Ahead of new overtime regulations expected to be released by the Labor Department next month, the National Employment Law Project is calling for strong reforms to ensure workers are compensated fairly for the long hours they work. Progress Illinois takes a closer look at the issue and the group's recommendations.
Ahead of new overtime regulations expected to be released by the U.S. Labor Department next month, the National Employment Law Project (NELP) is calling for strong reforms to ensure workers are compensated fairly for the long hours they work.
"Reform of the nation's overtime rules is much needed and long overdue," Judy Conti, federal advocacy coordinator at NELP, a national worker advocacy organization, said in a recent statement. "America's workers are putting in longer hours, working harder and harder, but they're not getting ahead. Updating the nation's overtime rules, so that more middle-class workers can be fairly compensated for their long days and nights at work, is one important way we can begin to reverse the deterioration of middle-class wages and living standards that threatens our nation's prosperity."
The Labor Department plans to put forward new "white-collar" overtime pay regulations in February, following orders from President Barack Obama back in March to revise the eligibility rules. The changes under consideration seek to expand overtime eligibility to a number of salaried executive, administrative and professional workers, such as retail supervisors and food service managers, who are currently exempt from collecting overtime pay if they make more than $455 per week. That's an annual salary of $23,660, slightly less than the poverty level for a family of four at $23,850.
As part of the president's orders, Obama directed the Labor Department to lift the overtime salary threshold by an unspecified amount. The updated overtime rules will have to go through a public comment process before being adopted.
NELP, which issued a recent report detailing its recommendations on overtime reforms, wants the federal government to "significantly" raise that overtime-triggering salary level, which has not been "adequately" adjusted for inflation since 1975. If the 1975 salary threshold had been adjusted annually for inflation, it would have been $984 per week, or $51,168 per year today, according to the report.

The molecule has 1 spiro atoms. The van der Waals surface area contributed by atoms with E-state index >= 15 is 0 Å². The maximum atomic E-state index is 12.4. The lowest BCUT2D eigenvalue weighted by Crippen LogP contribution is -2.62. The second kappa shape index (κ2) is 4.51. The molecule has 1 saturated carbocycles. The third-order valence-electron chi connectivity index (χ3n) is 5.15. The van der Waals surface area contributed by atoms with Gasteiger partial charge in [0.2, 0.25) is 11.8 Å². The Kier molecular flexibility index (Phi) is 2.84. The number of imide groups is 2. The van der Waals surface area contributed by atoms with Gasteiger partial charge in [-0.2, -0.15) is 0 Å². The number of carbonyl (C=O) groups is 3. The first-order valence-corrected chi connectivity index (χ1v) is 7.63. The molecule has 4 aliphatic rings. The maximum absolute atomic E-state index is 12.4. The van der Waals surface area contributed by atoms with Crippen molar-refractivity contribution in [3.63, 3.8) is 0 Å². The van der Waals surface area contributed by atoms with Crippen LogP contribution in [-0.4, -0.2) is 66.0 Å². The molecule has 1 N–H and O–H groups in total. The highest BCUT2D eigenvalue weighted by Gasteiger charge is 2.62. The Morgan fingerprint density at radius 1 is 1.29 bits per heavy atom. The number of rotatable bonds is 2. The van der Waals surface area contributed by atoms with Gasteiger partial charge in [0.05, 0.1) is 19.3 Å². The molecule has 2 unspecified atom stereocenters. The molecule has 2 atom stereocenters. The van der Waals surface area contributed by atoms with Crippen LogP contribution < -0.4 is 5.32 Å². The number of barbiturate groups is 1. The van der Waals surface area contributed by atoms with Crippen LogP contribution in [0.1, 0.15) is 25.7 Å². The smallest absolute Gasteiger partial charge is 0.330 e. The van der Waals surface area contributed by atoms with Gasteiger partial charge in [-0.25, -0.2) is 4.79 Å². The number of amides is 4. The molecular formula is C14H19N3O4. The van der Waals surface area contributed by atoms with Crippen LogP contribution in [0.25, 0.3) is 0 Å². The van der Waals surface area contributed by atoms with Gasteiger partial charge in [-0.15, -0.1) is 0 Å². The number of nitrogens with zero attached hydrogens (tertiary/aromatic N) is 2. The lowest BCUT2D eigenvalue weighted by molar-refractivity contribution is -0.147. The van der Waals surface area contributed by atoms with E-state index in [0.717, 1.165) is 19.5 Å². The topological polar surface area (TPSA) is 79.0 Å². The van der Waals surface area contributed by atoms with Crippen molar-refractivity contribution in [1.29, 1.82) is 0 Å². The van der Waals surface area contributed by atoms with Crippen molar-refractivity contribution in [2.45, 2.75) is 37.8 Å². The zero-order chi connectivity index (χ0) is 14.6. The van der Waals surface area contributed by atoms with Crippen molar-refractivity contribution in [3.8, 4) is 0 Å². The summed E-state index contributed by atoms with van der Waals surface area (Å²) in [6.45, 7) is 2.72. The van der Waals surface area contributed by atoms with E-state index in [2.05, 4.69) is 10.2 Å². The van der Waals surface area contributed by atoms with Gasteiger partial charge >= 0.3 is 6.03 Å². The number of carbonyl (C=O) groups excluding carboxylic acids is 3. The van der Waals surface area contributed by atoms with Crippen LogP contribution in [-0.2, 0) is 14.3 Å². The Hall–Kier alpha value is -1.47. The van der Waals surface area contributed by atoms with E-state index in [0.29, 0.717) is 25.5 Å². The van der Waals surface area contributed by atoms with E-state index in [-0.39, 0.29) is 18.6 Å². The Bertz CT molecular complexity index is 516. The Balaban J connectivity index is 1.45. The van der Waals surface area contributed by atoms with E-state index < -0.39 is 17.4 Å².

Bumping up the salary threshold to $984 per week would expand overtime protections to 6.1 million low-wage salaried workers in supervisory, managerial, and professional occupations, according to a separate analysis by the Economic Policy Institute, a nonpartisan think tank. EPI's research shows that just 3.4 percent of salaried, white-collar workers who work full-time are currently eligible for overtime, or time-and-a-half pay for hours worked beyond 40 hours per week. That 3.4 percent figure would jump to 32.9 percent under the $984 salary level, EPI found. According to the Center for American Progress, only 8 percent of today's full-time salaried workers as a whole are eligible for guaranteed overtime.
Workers who would benefit the most from an updated overtime threshold include those in lower-paid, white-collar jobs who tend to have fewer benefits, including customer service representatives, social workers, retail worker supervisors, food service managers and others, according to EPI's report.